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whir

[hwur, wur] /ʰwɜr, wɜr/
verb (used without object), whirred, whirring.
1.
to go, fly, revolve, or otherwise move quickly with a humming or buzzing sound:
An electric fan whirred softly in the corner.
verb (used with object), whirred, whirring.
2.
to move or transport (a thing, person, etc.) with a whirring sound:
The plane whirred them away into the night.
noun
3.
an act or sound of whirring:
the whir of wings.
Also, whirr.
Origin
1350-1400
1350-1400; Middle English quirre (Scots) < Scandinavian; compare Danish hvirre, Norwegian kvirra. See whirl

whirr

[hwur, wur] /ʰwɜr, wɜr/
verb (used without object), verb (used with object), noun
1.
whir.
Dictionary.com Unabridged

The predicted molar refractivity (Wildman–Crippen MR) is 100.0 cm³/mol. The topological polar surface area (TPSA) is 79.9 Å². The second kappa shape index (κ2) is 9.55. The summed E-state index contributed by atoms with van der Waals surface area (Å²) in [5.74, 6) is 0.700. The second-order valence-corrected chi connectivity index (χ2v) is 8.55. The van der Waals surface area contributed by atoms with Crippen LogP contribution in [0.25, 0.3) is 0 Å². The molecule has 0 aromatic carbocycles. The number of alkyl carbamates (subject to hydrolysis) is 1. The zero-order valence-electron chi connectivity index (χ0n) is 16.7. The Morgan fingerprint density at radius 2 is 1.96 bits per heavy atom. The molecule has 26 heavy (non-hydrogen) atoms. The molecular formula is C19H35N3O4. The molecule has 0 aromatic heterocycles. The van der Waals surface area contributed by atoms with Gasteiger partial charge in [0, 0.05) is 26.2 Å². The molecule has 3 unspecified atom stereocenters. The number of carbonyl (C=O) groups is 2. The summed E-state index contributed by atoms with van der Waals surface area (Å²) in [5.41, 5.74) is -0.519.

Based on the Random House Dictionary, © Random House, Inc. 2014.
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British Dictionary definitions for whir-ring

whir

/wɜː/
noun
1.
a prolonged soft swish or buzz, as of a motor working or wings flapping
2.
a bustle or rush
verb whirs, whirrs, whirring, whirred
3.
to make or cause to make a whir
Word Origin
C14: probably from Scandinavian; compare Norwegian kvirra, Danish hvirre; see whirl
Collins English Dictionary - Complete & Unabridged 2012 Digital Edition
© William Collins Sons & Co. Ltd. 1979, 1986 © HarperCollins
Publishers 1998, 2000, 2003, 2005, 2006, 2007, 2009, 2012
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Word Origin and History for whir-ring

whir

v.

c.1400, Scottish, "fling, hurl," probably from Old Norse hvirfla, frequentative of hverfa "to turn" (see wharf). Cf. Danish hvirvle, Dutch wervelen, German wirbeln "to whirl." Related: Whirred; whirring.

Online Etymology Dictionary, © 2010 Douglas Harper
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